Wakefield Golf Club Professional killed in action
While doing a little research into a Wakefield soldier killed in World War One, I came across a newspaper article that mentioned he had been a member of Wakefield Golf Club, Sandal. Finding that information was the catalyst for another diversion!
This morning – two lots of washing have been done, the dishwasher is going, the cats have been fed and watered and so have I! I thought a few minutes to tidy the newspaper articles, so very kindly copied from the libraries collection of Wakefield Express newspaper by a friend, and I would then start getting organised. The plan being to file each article away in the corresponding soldiers file………….did I start, well I filed one away, then I noticed one of the names of those killed in the Great War, who were members of previously mentioned golf club, had died on June 20th. I thought a small bit about him would not lead me astray too far.
George Ernest Skevington – George was one of over 100 members of the Club who served in the Great War, with 20 never coming home to their families and friends.
Who was George? He was born in 1888 in Brough, the son of Charles W Skevington, a rural postman, born in Arlesey, Bedfordshire and his wife Annie, who was from Little Ouseburn. The family in 1891 lived at Hawthorne Cottage, Broughton Road Elloughton with Brough.
Ten years later in 1901, the family were at Hawthorne Cottage, Elloughton with Brough, the cottage now seemed to be on Welton Road. George, was now one of nine children, the majority of which were born in Brough.
In 1911, the family were still at Hawthorne Cottage – Charles was now 57 and still a postman. His wife, Annie, was 51 and had been married 26 years, borne 11 children, with eight living to be named in the census. George, now 23 gives his profession as ‘Pro Golf Club’ with ‘assistant professional’ written above in a different hand – it is possible that George was employed at Brough Golf Club. Between 1911 and his enlistment in Dewsbury in the October of 1915, George took up his position as Club Professional at the golf club in Sandal.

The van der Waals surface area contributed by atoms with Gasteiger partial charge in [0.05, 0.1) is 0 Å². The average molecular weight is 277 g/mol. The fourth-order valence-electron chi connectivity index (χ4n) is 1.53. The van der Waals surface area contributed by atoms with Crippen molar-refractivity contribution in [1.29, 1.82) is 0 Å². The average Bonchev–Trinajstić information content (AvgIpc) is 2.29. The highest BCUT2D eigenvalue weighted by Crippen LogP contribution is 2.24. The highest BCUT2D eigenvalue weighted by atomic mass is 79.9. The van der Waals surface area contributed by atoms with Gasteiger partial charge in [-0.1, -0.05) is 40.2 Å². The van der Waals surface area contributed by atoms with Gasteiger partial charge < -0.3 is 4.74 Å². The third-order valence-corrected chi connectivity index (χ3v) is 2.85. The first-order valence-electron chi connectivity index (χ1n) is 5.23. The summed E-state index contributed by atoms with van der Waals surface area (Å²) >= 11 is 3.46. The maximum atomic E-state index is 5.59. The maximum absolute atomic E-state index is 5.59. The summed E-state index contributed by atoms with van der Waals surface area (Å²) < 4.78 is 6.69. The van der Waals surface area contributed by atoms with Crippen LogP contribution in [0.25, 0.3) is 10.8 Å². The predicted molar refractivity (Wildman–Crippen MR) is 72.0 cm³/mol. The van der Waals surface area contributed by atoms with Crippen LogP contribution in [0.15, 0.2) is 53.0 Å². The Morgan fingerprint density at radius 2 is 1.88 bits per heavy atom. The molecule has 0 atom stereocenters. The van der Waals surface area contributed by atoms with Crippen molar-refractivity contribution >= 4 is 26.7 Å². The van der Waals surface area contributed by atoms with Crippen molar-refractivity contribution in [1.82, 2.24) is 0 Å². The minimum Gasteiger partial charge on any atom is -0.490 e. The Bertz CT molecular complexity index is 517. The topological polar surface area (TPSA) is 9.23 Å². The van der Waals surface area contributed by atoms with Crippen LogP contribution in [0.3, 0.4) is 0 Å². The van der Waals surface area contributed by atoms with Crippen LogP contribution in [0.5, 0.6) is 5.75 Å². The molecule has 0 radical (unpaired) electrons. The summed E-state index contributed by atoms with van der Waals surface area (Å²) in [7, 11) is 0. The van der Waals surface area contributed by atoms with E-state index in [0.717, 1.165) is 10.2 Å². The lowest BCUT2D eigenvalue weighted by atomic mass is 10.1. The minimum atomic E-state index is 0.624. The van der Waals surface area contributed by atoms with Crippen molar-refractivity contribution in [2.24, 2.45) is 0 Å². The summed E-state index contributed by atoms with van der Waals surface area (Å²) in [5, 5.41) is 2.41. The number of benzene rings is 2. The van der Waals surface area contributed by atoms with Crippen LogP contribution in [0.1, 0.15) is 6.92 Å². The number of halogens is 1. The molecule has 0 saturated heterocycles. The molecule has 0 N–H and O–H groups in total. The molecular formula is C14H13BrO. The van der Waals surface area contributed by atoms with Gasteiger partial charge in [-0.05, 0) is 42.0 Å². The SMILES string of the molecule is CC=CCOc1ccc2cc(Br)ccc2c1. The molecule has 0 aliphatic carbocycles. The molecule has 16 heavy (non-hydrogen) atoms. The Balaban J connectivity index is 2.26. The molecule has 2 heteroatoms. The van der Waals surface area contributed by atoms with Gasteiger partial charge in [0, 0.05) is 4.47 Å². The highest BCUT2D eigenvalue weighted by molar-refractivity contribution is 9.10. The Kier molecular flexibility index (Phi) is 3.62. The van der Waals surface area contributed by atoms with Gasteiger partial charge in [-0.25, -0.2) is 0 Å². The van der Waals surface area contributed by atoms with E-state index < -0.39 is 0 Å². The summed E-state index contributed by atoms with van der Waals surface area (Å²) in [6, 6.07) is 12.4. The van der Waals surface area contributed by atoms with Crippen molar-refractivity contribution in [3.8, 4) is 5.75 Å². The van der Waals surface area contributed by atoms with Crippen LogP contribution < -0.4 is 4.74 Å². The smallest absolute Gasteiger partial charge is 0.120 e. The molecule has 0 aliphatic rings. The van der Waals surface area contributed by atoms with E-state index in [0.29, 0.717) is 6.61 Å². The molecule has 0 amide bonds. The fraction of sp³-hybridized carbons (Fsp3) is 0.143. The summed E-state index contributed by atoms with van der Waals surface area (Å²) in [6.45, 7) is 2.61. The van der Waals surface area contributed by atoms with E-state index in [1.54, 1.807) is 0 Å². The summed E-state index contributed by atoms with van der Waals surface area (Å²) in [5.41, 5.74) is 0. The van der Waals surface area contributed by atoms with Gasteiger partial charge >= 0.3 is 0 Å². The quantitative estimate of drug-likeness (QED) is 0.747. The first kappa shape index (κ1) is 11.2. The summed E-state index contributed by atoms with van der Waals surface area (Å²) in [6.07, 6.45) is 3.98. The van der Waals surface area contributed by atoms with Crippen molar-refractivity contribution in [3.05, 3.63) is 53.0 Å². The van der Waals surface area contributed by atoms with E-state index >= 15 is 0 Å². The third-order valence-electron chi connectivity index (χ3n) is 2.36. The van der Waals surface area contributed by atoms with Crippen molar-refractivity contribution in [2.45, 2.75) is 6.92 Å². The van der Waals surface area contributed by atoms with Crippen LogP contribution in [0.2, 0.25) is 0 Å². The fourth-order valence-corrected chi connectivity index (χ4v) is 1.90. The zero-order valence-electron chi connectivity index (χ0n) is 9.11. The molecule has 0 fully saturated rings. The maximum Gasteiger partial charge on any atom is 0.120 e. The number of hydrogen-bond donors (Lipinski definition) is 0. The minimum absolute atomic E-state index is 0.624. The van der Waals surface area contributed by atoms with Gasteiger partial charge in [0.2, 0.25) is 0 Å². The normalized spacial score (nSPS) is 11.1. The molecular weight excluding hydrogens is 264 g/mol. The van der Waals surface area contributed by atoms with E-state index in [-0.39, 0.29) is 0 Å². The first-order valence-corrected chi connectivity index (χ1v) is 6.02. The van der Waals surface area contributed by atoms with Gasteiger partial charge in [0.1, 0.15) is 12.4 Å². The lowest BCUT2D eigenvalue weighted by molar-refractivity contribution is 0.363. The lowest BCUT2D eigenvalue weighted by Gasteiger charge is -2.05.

He served originally as 15586, in the Army Cyclist Corps., being transferred The King’s (Liverpool) Regiment, 18th Battalion and now becoming Private 57660. While George was away ‘doing his bit’, Wakefield Golf Club still continued to pay him 10s per week. George served in
Belgium and was Killed in Action, by a shell, on the 20th of June 1917 aged 30, and rests along with over 2,450 others who gave their lives For King and Country, in Railway Dugouts Burial
The monies owing to George, from the military, were eventually paid to his father, Charles and were finalised by August 1919. Charles would also have received George’s medals.
By 1918, a replacement had been found for George, Mr S H Lodge, from Barton-on-Sea Golf Club, Hampshire.
The Club in 2000 were able to purchase a hickory shaft putter, made by George, while he was a Professional, at Woodthorpe.
Although, George rests in Belgium, he will always be remembered as his name is engraved on the Golf Club memorial and the memorial in his home town. The memorial on Welton Lane, Brough, not only bares his name, but also, that of his younger brother 2nd Lieut. William Percy Skevington, who died on the 8th of September 1918. He rests in Trois Arbres Cemetery, Steenwerck, near Bailleul, France with over 1200 other identified casualties plus 400+ who are known only unto their God. William had enlisted into the East Yorkshire Regiment going through the ranks, as Sapper 62, 12423, then Private 10/111, later to become a 2nd Lieutenant. William had entered the Egyptian Theatre of War on 22nd of December 1915.
William Percy, was not with his family in the 1911 census, he was in fact a lodger at Bosworth
Avenue, Fountain Road, Hull – he worked as a Railway Porter.
In just over twelve months, Charles and Annie Skevington had, like so many other families, had seen two of their children killed in Action.